Tuesday, March 12, 2013

What does "Sold Out" mean? Is it another way the public is being manipulated in the world of real estate sales?


UPDATE: The marketing firm for Three Harbour Green has responded to today's post.  You can see their response here.


The investment world calls it the pump and dump.

It's a stock selling tactic that involves artificially inflating the price of an owned stock through false and misleading positive statements in order to sell the cheaply purchased stock at a higher price. Once the hype kicks in, the stock is "dumped".

Critics of the real estate industry have often wondered aloud about the term 'Sold Out' when it's applied to condo developments.

Is it sometimes used as a 'pump and dump' tactic?

What does "Sold Out" really mean?

Ask the average Joe/Josephine potential buyer on the street what they think when they read that a 100 unit development is "Sold Out", and she probably believes it means all the units in a development have been sold to like-minded purchasers.

Once "Sold Out",  the cachet of the property increases with implied high demand.  

But what if that property isn't really "Sold-Out"? 

What if a theoretical developer, in the face of lagging sales, holds on to over 40% of the units in a development in order to create scarcity in the marketplace?

Sure... all of the units made available for sale have been sold. But if the public knew a developer was holding on to almost half the units in his building for sale at a later date, would keeping that information from them constitute... deception?  

Ponder that while we add another dimension.

What if the aforementioned theoretical developer then begins selling his withheld units, one at at time. and as part of the marketing of those units he advertises that all other units in the development are 'Sold Out'?

Would potential buyers pay more than they would have if they had known almost half the units in a development were still held by the developer waiting to be sold?

Last Saturday the following advertisement appeared on page B4 of the Vancouver Sun.

Three Harbour Green has announced that the Penthouse in their building is available for $22,300,000.

Three Harbour Green is a Coal Harbour neighborhood development with 81 suites on 32 levels.

In this advertisement potential buyers are told - in blue hilight - "Regrets all tower and townhome suites are SOLD OUT"

But is that really the case?

A anonymous reader of this blog sent us what appear to be current tax reports (dated February 26th, 2013) for properties at Three Harbour Green (277 Thurlow Street).

This is a screen shot of an alleged tax report for Unit # 3101.  It's the report for the Penthouse suite - supposedly the only unit left available for sale:

As of February 26th, 2013 it says the unit is registered to 1830-1055 Hastings Street, the address of the developer of Three Harbour Green: ASPAC Developments Ltd.

That would make sense since Three Harbour Green is advertising the property for sale.

There's just one problem.  Similar reports appear to be on file as of February 26th, 2013 for Unit's #102, 103, 104, 301, 302, 502, 602, 701, 702, 703, 801, 902, 1001, 1003, 1102, 1203, 1301, 1303, 1401, 1403, 1701, 1702, 1801, 1901, 1903, 2003, 2103, 2301, 2402, 2403, 2701, 2801, and 2901.

These alleged tax reports appear to indicate that the above listed 34 suites (of the total 81 suites at Three Harbour Green) continue to be registered to the address of the developer, ASPAC Developments Ltd.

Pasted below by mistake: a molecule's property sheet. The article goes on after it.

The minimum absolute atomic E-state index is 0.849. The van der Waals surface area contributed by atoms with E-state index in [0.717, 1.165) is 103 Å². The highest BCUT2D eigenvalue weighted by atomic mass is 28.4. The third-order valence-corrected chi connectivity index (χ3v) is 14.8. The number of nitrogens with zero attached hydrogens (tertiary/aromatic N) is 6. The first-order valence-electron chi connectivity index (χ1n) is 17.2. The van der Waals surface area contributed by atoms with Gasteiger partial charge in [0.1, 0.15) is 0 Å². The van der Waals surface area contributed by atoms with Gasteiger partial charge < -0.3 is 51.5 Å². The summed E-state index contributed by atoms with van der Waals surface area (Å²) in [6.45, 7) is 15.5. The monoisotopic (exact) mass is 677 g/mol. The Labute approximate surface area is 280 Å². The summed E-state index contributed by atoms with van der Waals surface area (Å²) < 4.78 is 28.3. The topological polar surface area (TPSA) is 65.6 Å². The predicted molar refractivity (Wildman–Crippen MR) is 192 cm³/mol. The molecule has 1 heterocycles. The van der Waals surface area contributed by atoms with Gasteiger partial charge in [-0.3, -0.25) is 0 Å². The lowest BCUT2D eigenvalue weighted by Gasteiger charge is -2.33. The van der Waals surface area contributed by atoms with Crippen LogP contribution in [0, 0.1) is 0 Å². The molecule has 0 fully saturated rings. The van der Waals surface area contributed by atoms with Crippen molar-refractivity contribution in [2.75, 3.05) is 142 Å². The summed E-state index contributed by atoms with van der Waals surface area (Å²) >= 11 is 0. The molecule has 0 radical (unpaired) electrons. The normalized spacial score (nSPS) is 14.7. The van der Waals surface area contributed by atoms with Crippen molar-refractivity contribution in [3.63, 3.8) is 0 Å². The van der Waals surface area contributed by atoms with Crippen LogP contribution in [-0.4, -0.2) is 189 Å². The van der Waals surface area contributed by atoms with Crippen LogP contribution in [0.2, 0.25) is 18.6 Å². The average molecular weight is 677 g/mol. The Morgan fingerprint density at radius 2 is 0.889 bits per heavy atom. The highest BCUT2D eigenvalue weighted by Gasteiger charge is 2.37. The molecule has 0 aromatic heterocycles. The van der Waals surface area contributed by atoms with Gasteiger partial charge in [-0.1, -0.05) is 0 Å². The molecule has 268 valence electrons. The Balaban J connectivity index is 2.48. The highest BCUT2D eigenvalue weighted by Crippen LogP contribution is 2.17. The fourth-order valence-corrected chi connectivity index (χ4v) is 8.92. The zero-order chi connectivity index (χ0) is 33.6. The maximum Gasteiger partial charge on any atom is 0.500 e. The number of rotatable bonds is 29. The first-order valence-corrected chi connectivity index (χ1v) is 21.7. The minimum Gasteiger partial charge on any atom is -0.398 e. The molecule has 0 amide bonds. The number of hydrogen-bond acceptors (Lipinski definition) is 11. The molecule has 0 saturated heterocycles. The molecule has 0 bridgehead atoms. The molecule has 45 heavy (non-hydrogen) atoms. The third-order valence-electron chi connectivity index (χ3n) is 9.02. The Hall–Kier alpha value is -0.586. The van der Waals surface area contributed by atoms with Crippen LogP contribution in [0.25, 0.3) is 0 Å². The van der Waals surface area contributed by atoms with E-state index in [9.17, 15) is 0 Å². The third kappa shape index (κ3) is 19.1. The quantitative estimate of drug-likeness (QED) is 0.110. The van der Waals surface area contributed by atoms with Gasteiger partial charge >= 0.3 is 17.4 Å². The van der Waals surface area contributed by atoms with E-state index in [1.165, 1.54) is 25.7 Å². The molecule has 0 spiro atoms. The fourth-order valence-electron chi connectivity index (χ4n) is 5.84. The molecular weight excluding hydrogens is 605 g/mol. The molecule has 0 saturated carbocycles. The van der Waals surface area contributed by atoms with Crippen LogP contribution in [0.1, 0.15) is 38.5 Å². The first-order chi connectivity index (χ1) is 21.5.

Here is one of those tax reports, allegedly for Unit #102:

For Unit #302:

For Unit #701:

And Unit #2301:

They all appear to be registered to 1830-1055 Hastings Street - the address of the developer of Three Harbour Green: ASPAC Developments Ltd.

How can this be if "all tower and townhome suites are SOLD OUT"?

I guess it's possible that these tax reports we've anonymously received are fake.

Or, perhaps, Chinese New Year (CNY) did produced a wave of sales and all 33 remaining units (everything except the Penthouse) were sold; the February 26th tax reports merely waiting to be updated with the new registered owners.

But didn't we cover the whole disappointing CNY sales season after the MAC Marketing fiasco?

So here's our question.

Does Three Harbour Green and ASPAC Developments Ltd still own all of these suites?

If these tax reports are genuine (and CNY didn't produce a wave of sales that swept away all the inventory at Three Harbour Green), is advertising the development as "Sold Out" with "regrets all tower and townhome suites are SOLD OUT" misleading? 

Surely there are some kind of standards in the real estate industry for this sort of thing?


Email: village_whisperer@live.ca
Click 'comments' below to contribute to this post.

Please read disclaimer at bottom of blog.


  1. A reporter should call the developer and ask him/her point blank: is this place sold out as in buyers have purchased all units? or not sold out. The follow up question is if the development is not sold out, why do they advertise that it is? The follow up question is why do they think it is okay to publish a clearly misleading ad in British Columbia's leading newspaper?

  2. The development in Metrotown at the old Save-on-Foods location was apparently "sold out" in a few hours. But a newspaper article that quoted the developer's sales manager later stated that a large number of suites had been "sold" to insiders and relatives of the builder and developer. If the sales are not arm's length then are the sales really legitimate? I have to question how many units there are really "sold".

    1. All developers usually keep a few units and sell few at arm's lemght - nothing new. The sales are reported to increase % sold in order to prove what a great value it is....and it's if you a developer.